Mandu in 11th to 13th Century – An inscription discovered which is dated 1068 AD (1125 Vikram Sambat) refers to Sri-Bhattaraka-Devendra-Deva, a chief under the Paramara King Udayaditya. It’s likely to be that the Lohani caves were excavated and also Saiva temples were built within the proximity of Mandu or other parts of the hill during that time. Another inscription found in the Fort, which states a long hymn of Lord Vishnu composed by Bilhana. He was the Minister of war under the Paramara King Vindhyavarman, who ruled Malwa at the end of 12th century. During the rule of King Arjunavarman (1210-1218 AD) many temples were erected in the fort under the patronage of Sallekhana, who was the chief in the court of King.
First Muslim ruler to have invaded to Malwa region was Shamsu’d-Din-Iltutmish in 1227 AD and he captured Bhilsa and Ujjain, that time the Paramara King was Devapala. Devapala concluded a treaty and Mandu was left untouched. Paramaras continued to rule Mandu but with as a weakened and shattered power. Jayavarman ruled Mandu from 1256 – 1261 AD. He was succeeded by Jayasimha II who subsequently was defeated and killed in a battle by King Chahamana in 1269 AD. In 1283, Bhoja II came into the power of Malwa and during his time, Jalaluddin Khalji invaded to Malwa in 1293AD and devastated it. Although, Mandu remained under Hindu rulers until 1305 AD.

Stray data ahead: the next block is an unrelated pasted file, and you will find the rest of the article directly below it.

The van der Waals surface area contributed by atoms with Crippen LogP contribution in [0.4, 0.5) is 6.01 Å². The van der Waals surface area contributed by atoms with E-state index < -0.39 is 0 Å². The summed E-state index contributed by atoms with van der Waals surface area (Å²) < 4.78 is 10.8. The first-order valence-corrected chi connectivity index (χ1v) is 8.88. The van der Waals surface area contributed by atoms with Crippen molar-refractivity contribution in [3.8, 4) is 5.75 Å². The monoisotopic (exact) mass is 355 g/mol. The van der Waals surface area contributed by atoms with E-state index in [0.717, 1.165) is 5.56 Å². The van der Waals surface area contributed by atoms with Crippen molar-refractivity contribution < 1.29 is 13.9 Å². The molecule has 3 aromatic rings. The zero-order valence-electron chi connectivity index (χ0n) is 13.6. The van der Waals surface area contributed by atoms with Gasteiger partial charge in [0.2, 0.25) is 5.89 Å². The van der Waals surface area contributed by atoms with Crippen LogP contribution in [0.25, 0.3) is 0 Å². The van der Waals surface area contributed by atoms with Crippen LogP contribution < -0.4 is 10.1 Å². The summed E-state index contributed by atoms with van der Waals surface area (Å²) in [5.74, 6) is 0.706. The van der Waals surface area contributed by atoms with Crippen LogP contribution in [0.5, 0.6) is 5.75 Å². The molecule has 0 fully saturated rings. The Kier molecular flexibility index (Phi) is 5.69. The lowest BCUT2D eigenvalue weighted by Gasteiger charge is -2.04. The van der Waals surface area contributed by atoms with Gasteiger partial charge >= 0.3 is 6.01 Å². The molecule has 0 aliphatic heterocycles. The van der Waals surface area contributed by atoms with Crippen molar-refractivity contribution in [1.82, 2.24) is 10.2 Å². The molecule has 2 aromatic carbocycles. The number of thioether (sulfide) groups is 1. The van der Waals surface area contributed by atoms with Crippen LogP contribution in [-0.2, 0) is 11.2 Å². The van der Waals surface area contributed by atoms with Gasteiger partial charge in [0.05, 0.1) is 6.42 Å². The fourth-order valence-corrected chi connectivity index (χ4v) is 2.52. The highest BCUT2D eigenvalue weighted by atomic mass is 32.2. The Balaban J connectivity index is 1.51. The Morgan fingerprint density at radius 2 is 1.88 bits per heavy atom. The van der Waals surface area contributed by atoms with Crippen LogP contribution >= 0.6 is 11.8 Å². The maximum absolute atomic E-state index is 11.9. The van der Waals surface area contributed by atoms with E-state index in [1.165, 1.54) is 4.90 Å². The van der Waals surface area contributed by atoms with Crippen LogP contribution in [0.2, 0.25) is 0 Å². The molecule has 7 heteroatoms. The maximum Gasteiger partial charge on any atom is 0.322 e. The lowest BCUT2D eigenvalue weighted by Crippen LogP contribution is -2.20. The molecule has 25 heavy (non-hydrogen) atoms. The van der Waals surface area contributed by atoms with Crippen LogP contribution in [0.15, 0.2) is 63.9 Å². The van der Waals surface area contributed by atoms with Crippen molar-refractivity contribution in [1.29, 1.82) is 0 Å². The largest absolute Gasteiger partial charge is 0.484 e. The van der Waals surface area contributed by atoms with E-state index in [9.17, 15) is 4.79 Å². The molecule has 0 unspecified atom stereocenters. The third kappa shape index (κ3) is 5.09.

Mandu in 14th Century – Alauddin Khilji captured Malwa in 1305 AD and with the help of a spy Ayn al-Mulk Multani, who was later appointed as the Governor of Malwa. He secured the access to the fort through a secret route and killed Mahlak Deo. This was when the Hindu kingdom of Malwa was dissolved and the entire region was captured by the Muslim ruler. This was the start of an era, where Hindu and Jain temples of the 10th to 12th century were converted into Mosques. Mosques were erected with the remains of the temples in the hill.
Mandu in 15th Century -During the rule of Muhammad-Bin-Tughluq, Dilawar Khan Ghuri was the Governor of Malwa. In 1401 AD, Dilwara Khan declared himself as an independent ruler of Malwa and kept Dhar as capital. He died in 1405 AD and his son Alp Khan (Hoshang Shah) ascended the throne. He shifted the capital from Dhar to Mandu and he ruled for 27 years. During his period the fortification of Mandu was improved. He showed great taste in architecture. He erected many monuments, palaces, and mosques during his reign. Hoshang Shah died in 1435 AD and his son Ghazani Khan ascended his father’s throne. Ghazani Khan (Mahmud Shah) was poisoned by his own confidante Mahmud Khan and he died in 1436 AD.